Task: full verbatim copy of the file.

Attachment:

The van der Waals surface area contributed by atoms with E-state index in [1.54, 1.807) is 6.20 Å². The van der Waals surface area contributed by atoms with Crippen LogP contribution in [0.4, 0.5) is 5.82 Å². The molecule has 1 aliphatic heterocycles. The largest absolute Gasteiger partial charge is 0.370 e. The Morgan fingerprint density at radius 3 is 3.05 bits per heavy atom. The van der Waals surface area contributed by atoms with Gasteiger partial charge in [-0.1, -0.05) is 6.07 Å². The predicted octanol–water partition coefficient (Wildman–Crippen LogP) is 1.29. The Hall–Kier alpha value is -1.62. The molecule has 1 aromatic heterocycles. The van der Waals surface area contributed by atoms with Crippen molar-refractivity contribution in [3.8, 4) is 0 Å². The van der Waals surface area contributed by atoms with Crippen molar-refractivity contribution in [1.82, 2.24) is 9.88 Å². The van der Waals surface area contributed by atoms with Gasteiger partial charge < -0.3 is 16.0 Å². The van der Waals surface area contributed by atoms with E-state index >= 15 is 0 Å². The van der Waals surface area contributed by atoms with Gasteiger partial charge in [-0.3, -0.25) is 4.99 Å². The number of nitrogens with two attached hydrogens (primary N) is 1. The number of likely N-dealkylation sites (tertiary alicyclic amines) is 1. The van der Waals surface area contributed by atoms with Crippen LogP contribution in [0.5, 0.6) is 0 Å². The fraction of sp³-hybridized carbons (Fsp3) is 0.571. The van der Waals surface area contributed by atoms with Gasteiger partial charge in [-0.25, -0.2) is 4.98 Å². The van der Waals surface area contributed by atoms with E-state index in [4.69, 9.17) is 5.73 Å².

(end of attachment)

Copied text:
The van der Waals surface area contributed by atoms with E-state index in [1.54, 1.807) is 6.20 Å². The van der Waals surface area contributed by atoms with Crippen LogP contribution in [0.4, 0.5) is 5.82 Å². The molecule has 1 aliphatic heterocycles. The largest absolute Gasteiger partial charge is 0.370 e. The Morgan fingerprint density at radius 3 is 3.05 bits per heavy atom. The van der Waals surface area contributed by atoms with Gasteiger partial charge in [-0.1, -0.05) is 6.07 Å². The predicted octanol–water partition coefficient (Wildman–Crippen LogP) is 1.29. The Hall–Kier alpha value is -1.62. The molecule has 1 aromatic heterocycles. The van der Waals surface area contributed by atoms with Crippen molar-refractivity contribution in [3.8, 4) is 0 Å². The van der Waals surface area contributed by atoms with Crippen molar-refractivity contribution in [1.82, 2.24) is 9.88 Å². The van der Waals surface area contributed by atoms with Gasteiger partial charge < -0.3 is 16.0 Å². The van der Waals surface area contributed by atoms with E-state index >= 15 is 0 Å². The van der Waals surface area contributed by atoms with Gasteiger partial charge in [-0.3, -0.25) is 4.99 Å². The number of nitrogens with two attached hydrogens (primary N) is 1. The number of likely N-dealkylation sites (tertiary alicyclic amines) is 1. The van der Waals surface area contributed by atoms with Crippen LogP contribution in [0.5, 0.6) is 0 Å². The fraction of sp³-hybridized carbons (Fsp3) is 0.571. The van der Waals surface area contributed by atoms with Gasteiger partial charge in [-0.25, -0.2) is 4.98 Å². The van der Waals surface area contributed by atoms with E-state index in [4.69, 9.17) is 5.73 Å².